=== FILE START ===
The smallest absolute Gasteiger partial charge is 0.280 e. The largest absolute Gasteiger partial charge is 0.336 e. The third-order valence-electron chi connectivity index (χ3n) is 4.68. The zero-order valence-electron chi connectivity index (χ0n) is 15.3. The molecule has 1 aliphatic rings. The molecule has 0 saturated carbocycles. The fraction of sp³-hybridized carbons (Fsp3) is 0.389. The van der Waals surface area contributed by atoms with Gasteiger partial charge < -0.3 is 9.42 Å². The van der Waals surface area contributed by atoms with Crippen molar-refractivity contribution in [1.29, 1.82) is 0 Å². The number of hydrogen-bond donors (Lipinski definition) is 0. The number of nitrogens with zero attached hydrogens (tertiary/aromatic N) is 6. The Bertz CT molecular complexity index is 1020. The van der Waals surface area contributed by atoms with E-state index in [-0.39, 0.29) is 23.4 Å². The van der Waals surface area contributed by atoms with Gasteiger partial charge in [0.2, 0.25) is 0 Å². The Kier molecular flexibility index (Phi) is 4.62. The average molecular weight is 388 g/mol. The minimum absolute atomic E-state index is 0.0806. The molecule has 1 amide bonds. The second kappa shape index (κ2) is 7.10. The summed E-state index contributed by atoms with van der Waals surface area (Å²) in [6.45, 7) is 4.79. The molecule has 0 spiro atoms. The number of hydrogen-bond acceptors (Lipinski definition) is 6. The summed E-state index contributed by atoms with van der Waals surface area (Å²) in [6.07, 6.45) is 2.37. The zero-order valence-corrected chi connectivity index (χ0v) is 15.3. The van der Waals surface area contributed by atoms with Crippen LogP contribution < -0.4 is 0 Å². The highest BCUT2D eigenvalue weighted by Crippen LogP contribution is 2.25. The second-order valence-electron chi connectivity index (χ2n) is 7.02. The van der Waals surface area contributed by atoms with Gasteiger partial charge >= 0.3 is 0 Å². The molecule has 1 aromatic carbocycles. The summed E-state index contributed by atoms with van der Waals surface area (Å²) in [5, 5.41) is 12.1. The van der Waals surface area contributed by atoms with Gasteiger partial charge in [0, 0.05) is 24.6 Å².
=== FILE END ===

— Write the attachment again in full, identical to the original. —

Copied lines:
The smallest absolute Gasteiger partial charge is 0.280 e. The largest absolute Gasteiger partial charge is 0.336 e. The third-order valence-electron chi connectivity index (χ3n) is 4.68. The zero-order valence-electron chi connectivity index (χ0n) is 15.3. The molecule has 1 aliphatic rings. The molecule has 0 saturated carbocycles. The fraction of sp³-hybridized carbons (Fsp3) is 0.389. The van der Waals surface area contributed by atoms with Gasteiger partial charge < -0.3 is 9.42 Å². The van der Waals surface area contributed by atoms with Crippen molar-refractivity contribution in [1.29, 1.82) is 0 Å². The number of hydrogen-bond donors (Lipinski definition) is 0. The number of nitrogens with zero attached hydrogens (tertiary/aromatic N) is 6. The Bertz CT molecular complexity index is 1020. The van der Waals surface area contributed by atoms with E-state index in [-0.39, 0.29) is 23.4 Å². The van der Waals surface area contributed by atoms with Gasteiger partial charge in [0.2, 0.25) is 0 Å². The Kier molecular flexibility index (Phi) is 4.62. The average molecular weight is 388 g/mol. The minimum absolute atomic E-state index is 0.0806. The molecule has 1 amide bonds. The second kappa shape index (κ2) is 7.10. The summed E-state index contributed by atoms with van der Waals surface area (Å²) in [6.45, 7) is 4.79. The molecule has 0 spiro atoms. The number of hydrogen-bond acceptors (Lipinski definition) is 6. The summed E-state index contributed by atoms with van der Waals surface area (Å²) in [6.07, 6.45) is 2.37. The zero-order valence-corrected chi connectivity index (χ0v) is 15.3. The van der Waals surface area contributed by atoms with Crippen LogP contribution < -0.4 is 0 Å². The highest BCUT2D eigenvalue weighted by Crippen LogP contribution is 2.25. The second-order valence-electron chi connectivity index (χ2n) is 7.02. The van der Waals surface area contributed by atoms with Gasteiger partial charge >= 0.3 is 0 Å². The molecule has 1 aromatic carbocycles. The summed E-state index contributed by atoms with van der Waals surface area (Å²) in [5, 5.41) is 12.1. The van der Waals surface area contributed by atoms with Gasteiger partial charge in [0, 0.05) is 24.6 Å².